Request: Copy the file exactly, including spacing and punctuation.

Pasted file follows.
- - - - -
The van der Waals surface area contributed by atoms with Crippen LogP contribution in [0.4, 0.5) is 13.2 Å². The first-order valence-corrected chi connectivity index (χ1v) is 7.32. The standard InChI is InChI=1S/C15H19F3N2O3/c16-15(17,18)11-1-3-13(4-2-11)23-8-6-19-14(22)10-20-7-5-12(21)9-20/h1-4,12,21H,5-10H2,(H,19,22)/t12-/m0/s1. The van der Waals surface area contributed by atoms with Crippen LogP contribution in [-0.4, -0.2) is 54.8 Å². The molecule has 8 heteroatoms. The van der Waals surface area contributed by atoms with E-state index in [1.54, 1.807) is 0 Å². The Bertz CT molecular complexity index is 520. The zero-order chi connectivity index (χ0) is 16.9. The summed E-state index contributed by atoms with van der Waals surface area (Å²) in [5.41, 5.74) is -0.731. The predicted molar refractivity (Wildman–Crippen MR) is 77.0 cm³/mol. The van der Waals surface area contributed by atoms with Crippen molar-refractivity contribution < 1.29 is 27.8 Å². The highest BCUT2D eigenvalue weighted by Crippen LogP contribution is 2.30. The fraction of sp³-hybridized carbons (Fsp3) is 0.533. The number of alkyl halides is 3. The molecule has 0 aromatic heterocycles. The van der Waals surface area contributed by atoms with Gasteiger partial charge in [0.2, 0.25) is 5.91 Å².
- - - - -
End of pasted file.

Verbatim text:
The van der Waals surface area contributed by atoms with Crippen LogP contribution in [0.4, 0.5) is 13.2 Å². The first-order valence-corrected chi connectivity index (χ1v) is 7.32. The standard InChI is InChI=1S/C15H19F3N2O3/c16-15(17,18)11-1-3-13(4-2-11)23-8-6-19-14(22)10-20-7-5-12(21)9-20/h1-4,12,21H,5-10H2,(H,19,22)/t12-/m0/s1. The van der Waals surface area contributed by atoms with Crippen LogP contribution in [-0.4, -0.2) is 54.8 Å². The molecule has 8 heteroatoms. The van der Waals surface area contributed by atoms with E-state index in [1.54, 1.807) is 0 Å². The Bertz CT molecular complexity index is 520. The zero-order chi connectivity index (χ0) is 16.9. The summed E-state index contributed by atoms with van der Waals surface area (Å²) in [5.41, 5.74) is -0.731. The predicted molar refractivity (Wildman–Crippen MR) is 77.0 cm³/mol. The van der Waals surface area contributed by atoms with Crippen molar-refractivity contribution < 1.29 is 27.8 Å². The highest BCUT2D eigenvalue weighted by Crippen LogP contribution is 2.30. The fraction of sp³-hybridized carbons (Fsp3) is 0.533. The number of alkyl halides is 3. The molecule has 0 aromatic heterocycles. The van der Waals surface area contributed by atoms with Gasteiger partial charge in [0.2, 0.25) is 5.91 Å².